15 things I wish I would have known back when I knew it all

Don’t worry, this is not some boo-hoo my life sucks kind of thing.

This is not about regret. 

I am not young enough to know everything. ~Oscar Wilde

This is not about looking back and wishing that I would have done things differently in the past because I do believe that every experience both good and not-so-good has an important lesson to share as long as we’re willing to listen (and not constantly repeat them).

Now having said that, there are still quite a few days that I would love to hop into my Delorean time machine and smack around my younger self a bit for acting like such an idiot.

I thought I would take this opportunity to start organizing my thoughts so when that day finally comes I’ll be ready. . .

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15 things I wish I would have known back when I knew it all:

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1.) Who you were in high school is not necessarily who you will become

Back in high school everyone was assigned a role to play.  We were either brainy kids, art freaks, dumb jocks, band geeks, drama weirdos, goths, preppies, burnouts, or whatever other label they wanted to assign us.  For whatever reason the adolescent mind likes to create divisions and exclusive cliques so we can feel misunderstood and it’s us against the world.

Once we leave the self-contained fishbowl of high school, however, we discover that the roles we were previously assigned is not necessarily who we actually are. The hierarchy that we have lived under for so long suddenly collapses and we are set adrift.  The sooner you stop looking to define yourself, the sooner you will have the opportunity to discover who you really are.  Resist labels.  Resist pigeon-holing yourself into your comfortable little niche. Expand your yourself and your friendships. Never miss the opportunity to really connect with someone new even if they may appear to be outside your social circle.

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2.) Sooner or later you’re going to have to stop eating crap

I know that right now you can eat that giant Chipotle burrito after school and wash it all down with a pint of Ben & Jerrys, but eventually eating all of that stuff going to catch up with you.  Right now maybe you’re still growing, maybe you’re involved sports, or maybe you’re just lucky enough to have the metabolism of a racehorse but trust me this is all going to change soon.  Maybe not today, maybe not tomorrow, but one day you are going to wake up and and face the fact that it’s not the dryer shrinking all of your clothes.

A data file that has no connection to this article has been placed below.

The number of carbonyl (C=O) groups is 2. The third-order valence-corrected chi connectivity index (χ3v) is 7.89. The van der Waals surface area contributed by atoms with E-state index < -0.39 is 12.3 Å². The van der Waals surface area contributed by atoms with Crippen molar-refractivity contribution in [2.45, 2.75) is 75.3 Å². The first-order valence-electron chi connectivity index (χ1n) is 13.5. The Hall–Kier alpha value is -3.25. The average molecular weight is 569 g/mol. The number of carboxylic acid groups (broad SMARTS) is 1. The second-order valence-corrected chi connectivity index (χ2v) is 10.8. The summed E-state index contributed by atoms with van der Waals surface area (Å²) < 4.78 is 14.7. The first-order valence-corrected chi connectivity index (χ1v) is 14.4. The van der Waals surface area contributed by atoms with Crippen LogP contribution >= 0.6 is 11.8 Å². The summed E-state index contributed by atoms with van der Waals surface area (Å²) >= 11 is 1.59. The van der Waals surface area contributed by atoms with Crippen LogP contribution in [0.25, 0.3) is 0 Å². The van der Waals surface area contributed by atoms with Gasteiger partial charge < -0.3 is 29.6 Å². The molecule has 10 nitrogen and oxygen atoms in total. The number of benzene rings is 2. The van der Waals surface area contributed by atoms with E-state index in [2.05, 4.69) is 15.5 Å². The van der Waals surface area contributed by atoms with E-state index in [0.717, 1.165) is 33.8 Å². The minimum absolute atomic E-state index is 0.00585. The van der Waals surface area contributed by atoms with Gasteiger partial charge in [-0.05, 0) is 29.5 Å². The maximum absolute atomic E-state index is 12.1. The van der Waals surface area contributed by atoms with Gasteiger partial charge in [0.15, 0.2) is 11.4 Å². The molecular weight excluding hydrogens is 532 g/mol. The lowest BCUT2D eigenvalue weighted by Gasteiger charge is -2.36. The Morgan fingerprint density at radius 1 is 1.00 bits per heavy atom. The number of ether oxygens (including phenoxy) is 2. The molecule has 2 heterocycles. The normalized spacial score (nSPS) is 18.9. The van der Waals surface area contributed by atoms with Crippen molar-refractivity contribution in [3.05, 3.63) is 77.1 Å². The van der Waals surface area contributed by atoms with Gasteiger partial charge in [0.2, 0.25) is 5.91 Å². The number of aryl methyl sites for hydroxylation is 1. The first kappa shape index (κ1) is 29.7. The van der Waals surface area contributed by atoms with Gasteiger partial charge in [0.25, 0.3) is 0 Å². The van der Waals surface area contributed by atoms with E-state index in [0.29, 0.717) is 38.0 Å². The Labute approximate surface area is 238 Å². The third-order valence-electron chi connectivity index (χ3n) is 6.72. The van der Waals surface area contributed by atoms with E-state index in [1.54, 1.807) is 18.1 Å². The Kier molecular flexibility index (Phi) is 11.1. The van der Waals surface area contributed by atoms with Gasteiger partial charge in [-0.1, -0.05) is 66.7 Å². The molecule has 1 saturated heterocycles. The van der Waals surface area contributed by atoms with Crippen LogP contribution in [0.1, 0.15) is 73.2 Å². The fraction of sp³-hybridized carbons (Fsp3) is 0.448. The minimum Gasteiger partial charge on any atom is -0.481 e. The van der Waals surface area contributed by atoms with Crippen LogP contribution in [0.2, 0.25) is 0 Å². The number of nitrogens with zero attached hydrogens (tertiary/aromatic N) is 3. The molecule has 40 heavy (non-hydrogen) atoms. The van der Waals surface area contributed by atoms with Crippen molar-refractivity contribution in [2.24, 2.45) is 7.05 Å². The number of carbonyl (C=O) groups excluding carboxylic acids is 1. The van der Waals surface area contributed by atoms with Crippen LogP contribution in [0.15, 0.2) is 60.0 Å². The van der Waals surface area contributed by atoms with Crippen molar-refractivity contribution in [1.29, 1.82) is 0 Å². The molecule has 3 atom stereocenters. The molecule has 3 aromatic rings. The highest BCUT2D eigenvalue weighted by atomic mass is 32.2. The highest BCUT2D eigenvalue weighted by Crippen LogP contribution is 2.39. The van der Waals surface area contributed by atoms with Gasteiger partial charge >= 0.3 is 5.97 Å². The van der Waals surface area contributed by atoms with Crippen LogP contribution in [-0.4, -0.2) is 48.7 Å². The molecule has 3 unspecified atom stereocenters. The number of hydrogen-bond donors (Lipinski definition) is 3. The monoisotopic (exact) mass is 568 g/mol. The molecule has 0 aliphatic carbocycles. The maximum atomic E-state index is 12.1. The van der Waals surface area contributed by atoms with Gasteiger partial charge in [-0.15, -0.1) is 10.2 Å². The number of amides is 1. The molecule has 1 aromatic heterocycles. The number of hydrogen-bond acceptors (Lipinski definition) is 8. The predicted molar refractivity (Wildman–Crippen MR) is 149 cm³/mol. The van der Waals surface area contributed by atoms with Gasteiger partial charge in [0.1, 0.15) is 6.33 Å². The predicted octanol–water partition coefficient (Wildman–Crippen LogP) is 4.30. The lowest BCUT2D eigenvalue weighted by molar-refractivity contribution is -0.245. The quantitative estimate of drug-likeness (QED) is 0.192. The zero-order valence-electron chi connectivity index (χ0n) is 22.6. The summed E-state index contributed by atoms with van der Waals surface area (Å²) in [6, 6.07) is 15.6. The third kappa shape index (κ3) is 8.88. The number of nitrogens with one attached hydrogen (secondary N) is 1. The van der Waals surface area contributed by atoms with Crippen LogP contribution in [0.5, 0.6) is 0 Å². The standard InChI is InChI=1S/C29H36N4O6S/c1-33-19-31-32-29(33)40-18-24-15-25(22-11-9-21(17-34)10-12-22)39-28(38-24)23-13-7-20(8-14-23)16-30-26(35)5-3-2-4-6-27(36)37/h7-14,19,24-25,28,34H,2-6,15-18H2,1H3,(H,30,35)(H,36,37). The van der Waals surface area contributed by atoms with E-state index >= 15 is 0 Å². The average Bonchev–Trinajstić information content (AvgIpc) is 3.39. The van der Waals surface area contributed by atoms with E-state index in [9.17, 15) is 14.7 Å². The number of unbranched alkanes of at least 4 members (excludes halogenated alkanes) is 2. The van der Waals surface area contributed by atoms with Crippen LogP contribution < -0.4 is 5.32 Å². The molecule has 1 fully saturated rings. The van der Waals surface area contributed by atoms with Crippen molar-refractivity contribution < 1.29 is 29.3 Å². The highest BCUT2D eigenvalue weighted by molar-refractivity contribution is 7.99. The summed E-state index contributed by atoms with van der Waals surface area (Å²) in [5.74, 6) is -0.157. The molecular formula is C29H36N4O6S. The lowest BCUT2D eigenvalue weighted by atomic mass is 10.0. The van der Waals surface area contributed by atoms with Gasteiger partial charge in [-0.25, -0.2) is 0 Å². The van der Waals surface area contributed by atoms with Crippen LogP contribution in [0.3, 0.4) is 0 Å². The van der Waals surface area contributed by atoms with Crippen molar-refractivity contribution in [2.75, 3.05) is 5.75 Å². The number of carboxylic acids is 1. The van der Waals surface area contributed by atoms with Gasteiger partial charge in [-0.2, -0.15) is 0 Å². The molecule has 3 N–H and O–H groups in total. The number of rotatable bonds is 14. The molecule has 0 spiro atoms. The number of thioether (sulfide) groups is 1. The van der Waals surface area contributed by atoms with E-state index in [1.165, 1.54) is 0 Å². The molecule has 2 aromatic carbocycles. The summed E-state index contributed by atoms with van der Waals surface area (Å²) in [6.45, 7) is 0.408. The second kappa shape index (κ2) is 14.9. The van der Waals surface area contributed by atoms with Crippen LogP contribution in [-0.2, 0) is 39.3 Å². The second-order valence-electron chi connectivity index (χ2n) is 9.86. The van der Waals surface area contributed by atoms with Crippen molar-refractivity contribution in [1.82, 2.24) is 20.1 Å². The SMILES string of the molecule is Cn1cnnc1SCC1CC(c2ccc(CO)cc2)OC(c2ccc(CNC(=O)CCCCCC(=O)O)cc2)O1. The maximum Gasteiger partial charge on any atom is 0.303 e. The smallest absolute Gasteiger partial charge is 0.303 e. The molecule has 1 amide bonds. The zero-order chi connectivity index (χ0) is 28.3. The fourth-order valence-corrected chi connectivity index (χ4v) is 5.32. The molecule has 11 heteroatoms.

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3.) Your job is not your identity

Your job will come and go, but it’s not who you are.  When people ask what you do, it’s not the same thing as who you are are, or perhaps more importantly, who you want to become. You need to make a focused effort to find your passion and your reason for getting up in the morning. It’s not about earning a paycheck or being able to pay your cell phone bill every month.  It’s about finding out what gets you fired up.  It’s about finding your unique niche and your place in the bigger picture. Having a job may provide you with the money to pursue your passion, but a job is simply a temporary situation until you can find a way to make money by doing what you love. But first you have to find out where you passion lies.

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4.) Stop wasting your time playing  xBox and watching hours of YouTube

When I was growing up it was the Nintendo 64 and bad cable television, now it’s Playstation 3 and Hulu but the result is the same.  Time is precious and trust me, all that free time that you have now to fritter away staring at the screen you’re going to desperately want back someday.  Start and explore your passions now while you still have the time to make mistakes and reorganize.  Someday when you finally get married and have kids, you’re going to be kicking yourself for not making better use of your time.

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5.) The people you meet are more important than the things you do